A Spotlight slide presentation is available for download. As always, you can receive continuing medical education (CME), continuing education units (CEU), or trainee certification by taking the Spotlight Quiz. All previously published commentaries are available under the "Case Archive" section. Please submit cases to AHRQ WebM&M via the "Submit Case" button.

5. Call for Nominations for 2007 John M. Eisenberg Patient Safety and Quality Awards

The Joint Commission and the National Quality Forum are now accepting nominations for the 2007 John M. Eisenberg Patient Safety and Quality Awards, which recognize individuals and health care organizations that are making significant contributions to improving health care quality and patient safety. The deadline for submission is April 16.

6. Highlights from Our Most Recent Monthly Newsletter

Among the key articles in the online issue of Research Activities:

American Indians and Alaska Natives are difficult to reach by mail for research or health care reasons.
It is difficult to reach by mail the 4 million American Indians and Alaska Natives who live in the United States to involve them in research or their own health care. In this AHRQ-funded study, researchers sent a Native art calendar via first class mail to patients who had been seen at the clinic during the prior 2 years. Based on initial mailings and in-person location efforts, only an estimated 61 percent of patients received the calendars.

Other articles include:

  • Pediatric hospitalists are more likely than community pediatricians to use evidence-based care for hospitalized children.
  • Women are more likely than men to suffer health problems and worse quality of life due to obesity.
  • Identifying patients' medical conditions at hospital admission provides a more accurate picture of hospital performance.

Select to access these articles and more.

7. AHRQ in the Professional Literature

We are providing the following hyperlinks to journal abstracts through PubMed® for your convenience. Unfortunately, some of you may not be able to access the abstracts because of firewalls or specific settings on your individual computer systems. If you are having problems, you should ask your technical support staff for possible remedies.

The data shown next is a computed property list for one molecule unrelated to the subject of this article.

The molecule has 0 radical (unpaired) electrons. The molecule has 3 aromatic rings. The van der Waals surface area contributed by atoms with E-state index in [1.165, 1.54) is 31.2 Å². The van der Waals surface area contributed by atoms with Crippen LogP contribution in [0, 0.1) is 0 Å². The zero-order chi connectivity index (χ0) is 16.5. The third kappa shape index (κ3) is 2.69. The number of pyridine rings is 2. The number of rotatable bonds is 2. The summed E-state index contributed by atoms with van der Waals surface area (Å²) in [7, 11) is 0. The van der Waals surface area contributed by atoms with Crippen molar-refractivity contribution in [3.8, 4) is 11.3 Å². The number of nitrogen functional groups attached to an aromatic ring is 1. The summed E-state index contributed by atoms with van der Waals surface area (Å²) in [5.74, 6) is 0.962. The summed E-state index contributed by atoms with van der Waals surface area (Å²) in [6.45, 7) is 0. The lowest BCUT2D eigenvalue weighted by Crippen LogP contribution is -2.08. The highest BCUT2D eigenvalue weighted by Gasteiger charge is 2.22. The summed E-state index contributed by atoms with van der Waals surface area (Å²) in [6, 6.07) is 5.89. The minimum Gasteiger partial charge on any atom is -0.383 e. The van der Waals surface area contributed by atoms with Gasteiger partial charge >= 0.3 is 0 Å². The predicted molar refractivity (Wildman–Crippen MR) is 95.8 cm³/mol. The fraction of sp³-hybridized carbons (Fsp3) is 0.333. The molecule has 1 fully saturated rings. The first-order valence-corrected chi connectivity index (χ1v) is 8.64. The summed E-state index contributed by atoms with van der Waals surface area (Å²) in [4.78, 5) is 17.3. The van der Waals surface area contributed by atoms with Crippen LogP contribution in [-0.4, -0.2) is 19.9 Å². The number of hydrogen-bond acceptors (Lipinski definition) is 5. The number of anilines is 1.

Levy DE. Employer-sponsored insurance coverage of smoking cessation treatments. Am J Manag Care 2006 Sep;12(9):553-62. Select to review the abstract in PubMed®.

Levy BT, Dawson J, Hartz AJ, et al. Colorectal cancer testing among patients cared for by Iowa family physicians. Am J Prev Med 2006 Sep;31(3):193-201. Select to review the abstract in PubMed®.

Stommel M, Olomu A, Holmes-Rovner M, et al. Changes in practice patterns affecting in-hospital and post-discharge survival among ACS patients. BMC Health Serv Res 2006 Oct 24:6:140. Select to review the abstract in PubMed®.

Backer EL, Gregory P, Jaen CR, et al. A closer look at adult female health care maintenance visits. Fam Med 2006 38(5):355-60. Select to review the abstract in PubMed®.

If you are a new subscriber or would like to reference information in a previous issue, an archive of this newsletter can be found on AHRQ's Web site at http://www.ahrq.gov/news/newsletters/e-newsletter/index.html.

Contact Information

Please address comments and questions to Nancy Comfort at Nancy.Comfort@ahrq.hhs.gov or (301) 427-1866.

Current as of February 2007

 

The information on this page is archived and provided for reference purposes only.